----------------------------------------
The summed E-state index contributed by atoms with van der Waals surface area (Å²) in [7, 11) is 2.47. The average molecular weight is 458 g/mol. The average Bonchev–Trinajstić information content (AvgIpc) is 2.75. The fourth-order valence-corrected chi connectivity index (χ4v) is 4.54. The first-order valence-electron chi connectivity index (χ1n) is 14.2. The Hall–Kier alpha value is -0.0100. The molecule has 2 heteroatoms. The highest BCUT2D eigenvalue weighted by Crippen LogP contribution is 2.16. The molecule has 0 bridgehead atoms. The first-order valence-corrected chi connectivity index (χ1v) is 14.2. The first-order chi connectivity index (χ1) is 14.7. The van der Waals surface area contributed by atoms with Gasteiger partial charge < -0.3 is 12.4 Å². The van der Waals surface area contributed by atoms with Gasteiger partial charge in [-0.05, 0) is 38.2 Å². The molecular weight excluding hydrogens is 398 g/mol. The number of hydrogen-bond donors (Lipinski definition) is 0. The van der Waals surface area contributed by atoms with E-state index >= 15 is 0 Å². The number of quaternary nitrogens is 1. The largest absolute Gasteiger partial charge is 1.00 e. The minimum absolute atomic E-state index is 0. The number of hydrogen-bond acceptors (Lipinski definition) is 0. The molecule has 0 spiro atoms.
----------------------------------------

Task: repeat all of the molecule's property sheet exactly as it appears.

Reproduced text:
The summed E-state index contributed by atoms with van der Waals surface area (Å²) in [7, 11) is 2.47. The average molecular weight is 458 g/mol. The average Bonchev–Trinajstić information content (AvgIpc) is 2.75. The fourth-order valence-corrected chi connectivity index (χ4v) is 4.54. The first-order valence-electron chi connectivity index (χ1n) is 14.2. The Hall–Kier alpha value is -0.0100. The molecule has 2 heteroatoms. The highest BCUT2D eigenvalue weighted by Crippen LogP contribution is 2.16. The molecule has 0 bridgehead atoms. The first-order valence-corrected chi connectivity index (χ1v) is 14.2. The first-order chi connectivity index (χ1) is 14.7. The van der Waals surface area contributed by atoms with Gasteiger partial charge < -0.3 is 12.4 Å². The van der Waals surface area contributed by atoms with Gasteiger partial charge in [-0.05, 0) is 38.2 Å². The molecular weight excluding hydrogens is 398 g/mol. The number of hydrogen-bond donors (Lipinski definition) is 0. The van der Waals surface area contributed by atoms with E-state index >= 15 is 0 Å². The number of quaternary nitrogens is 1. The largest absolute Gasteiger partial charge is 1.00 e. The minimum absolute atomic E-state index is 0. The number of hydrogen-bond acceptors (Lipinski definition) is 0. The molecule has 0 spiro atoms.